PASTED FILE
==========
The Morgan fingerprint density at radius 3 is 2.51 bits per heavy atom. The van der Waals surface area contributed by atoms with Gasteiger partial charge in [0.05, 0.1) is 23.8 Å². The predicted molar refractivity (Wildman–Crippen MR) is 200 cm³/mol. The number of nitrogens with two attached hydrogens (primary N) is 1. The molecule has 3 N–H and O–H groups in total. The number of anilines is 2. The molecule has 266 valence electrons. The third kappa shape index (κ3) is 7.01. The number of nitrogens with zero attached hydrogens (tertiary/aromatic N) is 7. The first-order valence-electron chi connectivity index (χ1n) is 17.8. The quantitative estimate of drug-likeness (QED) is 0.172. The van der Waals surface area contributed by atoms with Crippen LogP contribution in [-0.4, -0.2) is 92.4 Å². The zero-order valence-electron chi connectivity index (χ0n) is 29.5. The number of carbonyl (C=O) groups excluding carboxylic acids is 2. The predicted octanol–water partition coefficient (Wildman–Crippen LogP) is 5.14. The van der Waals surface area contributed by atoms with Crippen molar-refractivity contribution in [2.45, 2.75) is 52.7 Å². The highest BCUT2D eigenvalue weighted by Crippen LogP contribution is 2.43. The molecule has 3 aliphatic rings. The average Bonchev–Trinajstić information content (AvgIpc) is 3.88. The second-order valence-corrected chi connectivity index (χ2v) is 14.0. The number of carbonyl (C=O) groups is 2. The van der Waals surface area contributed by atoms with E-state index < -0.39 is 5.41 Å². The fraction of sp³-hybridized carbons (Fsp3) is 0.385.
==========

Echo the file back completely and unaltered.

The Morgan fingerprint density at radius 3 is 2.51 bits per heavy atom. The van der Waals surface area contributed by atoms with Gasteiger partial charge in [0.05, 0.1) is 23.8 Å². The predicted molar refractivity (Wildman–Crippen MR) is 200 cm³/mol. The number of nitrogens with two attached hydrogens (primary N) is 1. The molecule has 3 N–H and O–H groups in total. The number of anilines is 2. The molecule has 266 valence electrons. The third kappa shape index (κ3) is 7.01. The number of nitrogens with zero attached hydrogens (tertiary/aromatic N) is 7. The first-order valence-electron chi connectivity index (χ1n) is 17.8. The quantitative estimate of drug-likeness (QED) is 0.172. The van der Waals surface area contributed by atoms with Crippen LogP contribution in [-0.4, -0.2) is 92.4 Å². The zero-order valence-electron chi connectivity index (χ0n) is 29.5. The number of carbonyl (C=O) groups excluding carboxylic acids is 2. The predicted octanol–water partition coefficient (Wildman–Crippen LogP) is 5.14. The van der Waals surface area contributed by atoms with Crippen molar-refractivity contribution in [2.45, 2.75) is 52.7 Å². The highest BCUT2D eigenvalue weighted by Crippen LogP contribution is 2.43. The molecule has 3 aliphatic rings. The average Bonchev–Trinajstić information content (AvgIpc) is 3.88. The second-order valence-corrected chi connectivity index (χ2v) is 14.0. The number of carbonyl (C=O) groups is 2. The van der Waals surface area contributed by atoms with E-state index < -0.39 is 5.41 Å². The fraction of sp³-hybridized carbons (Fsp3) is 0.385.